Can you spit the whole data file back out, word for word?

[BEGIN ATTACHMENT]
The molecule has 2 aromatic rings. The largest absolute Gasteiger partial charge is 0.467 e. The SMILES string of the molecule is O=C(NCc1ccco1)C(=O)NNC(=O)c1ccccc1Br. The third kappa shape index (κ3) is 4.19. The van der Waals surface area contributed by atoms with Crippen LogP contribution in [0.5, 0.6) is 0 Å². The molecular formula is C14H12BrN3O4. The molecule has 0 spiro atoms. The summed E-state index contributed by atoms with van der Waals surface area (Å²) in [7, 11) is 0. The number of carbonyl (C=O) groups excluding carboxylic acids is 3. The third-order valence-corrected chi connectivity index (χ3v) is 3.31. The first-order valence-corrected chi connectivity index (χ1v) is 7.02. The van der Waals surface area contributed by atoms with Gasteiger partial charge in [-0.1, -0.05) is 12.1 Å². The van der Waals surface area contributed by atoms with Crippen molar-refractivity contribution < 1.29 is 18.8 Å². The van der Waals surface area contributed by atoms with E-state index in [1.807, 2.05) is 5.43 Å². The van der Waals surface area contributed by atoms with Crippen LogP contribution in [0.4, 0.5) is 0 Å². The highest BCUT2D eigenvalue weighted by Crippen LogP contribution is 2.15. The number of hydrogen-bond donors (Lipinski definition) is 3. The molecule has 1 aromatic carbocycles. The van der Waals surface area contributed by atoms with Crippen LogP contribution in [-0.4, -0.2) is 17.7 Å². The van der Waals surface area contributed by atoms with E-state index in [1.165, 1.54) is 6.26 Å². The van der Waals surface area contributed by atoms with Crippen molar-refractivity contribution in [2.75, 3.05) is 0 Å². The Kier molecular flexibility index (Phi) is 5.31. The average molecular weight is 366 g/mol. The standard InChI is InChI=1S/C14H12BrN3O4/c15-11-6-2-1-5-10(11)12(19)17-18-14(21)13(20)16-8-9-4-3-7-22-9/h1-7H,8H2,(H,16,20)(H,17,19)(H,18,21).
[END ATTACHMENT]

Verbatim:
The molecule has 2 aromatic rings. The largest absolute Gasteiger partial charge is 0.467 e. The SMILES string of the molecule is O=C(NCc1ccco1)C(=O)NNC(=O)c1ccccc1Br. The third kappa shape index (κ3) is 4.19. The van der Waals surface area contributed by atoms with Crippen LogP contribution in [0.5, 0.6) is 0 Å². The molecular formula is C14H12BrN3O4. The molecule has 0 spiro atoms. The summed E-state index contributed by atoms with van der Waals surface area (Å²) in [7, 11) is 0. The number of carbonyl (C=O) groups excluding carboxylic acids is 3. The third-order valence-corrected chi connectivity index (χ3v) is 3.31. The first-order valence-corrected chi connectivity index (χ1v) is 7.02. The van der Waals surface area contributed by atoms with Gasteiger partial charge in [-0.1, -0.05) is 12.1 Å². The van der Waals surface area contributed by atoms with Crippen molar-refractivity contribution < 1.29 is 18.8 Å². The van der Waals surface area contributed by atoms with E-state index in [1.807, 2.05) is 5.43 Å². The van der Waals surface area contributed by atoms with Crippen LogP contribution in [0.4, 0.5) is 0 Å². The highest BCUT2D eigenvalue weighted by Crippen LogP contribution is 2.15. The number of hydrogen-bond donors (Lipinski definition) is 3. The molecule has 1 aromatic carbocycles. The van der Waals surface area contributed by atoms with Crippen LogP contribution in [-0.4, -0.2) is 17.7 Å². The van der Waals surface area contributed by atoms with E-state index in [1.165, 1.54) is 6.26 Å². The van der Waals surface area contributed by atoms with Crippen molar-refractivity contribution in [2.75, 3.05) is 0 Å². The Kier molecular flexibility index (Phi) is 5.31. The average molecular weight is 366 g/mol. The standard InChI is InChI=1S/C14H12BrN3O4/c15-11-6-2-1-5-10(11)12(19)17-18-14(21)13(20)16-8-9-4-3-7-22-9/h1-7H,8H2,(H,16,20)(H,17,19)(H,18,21).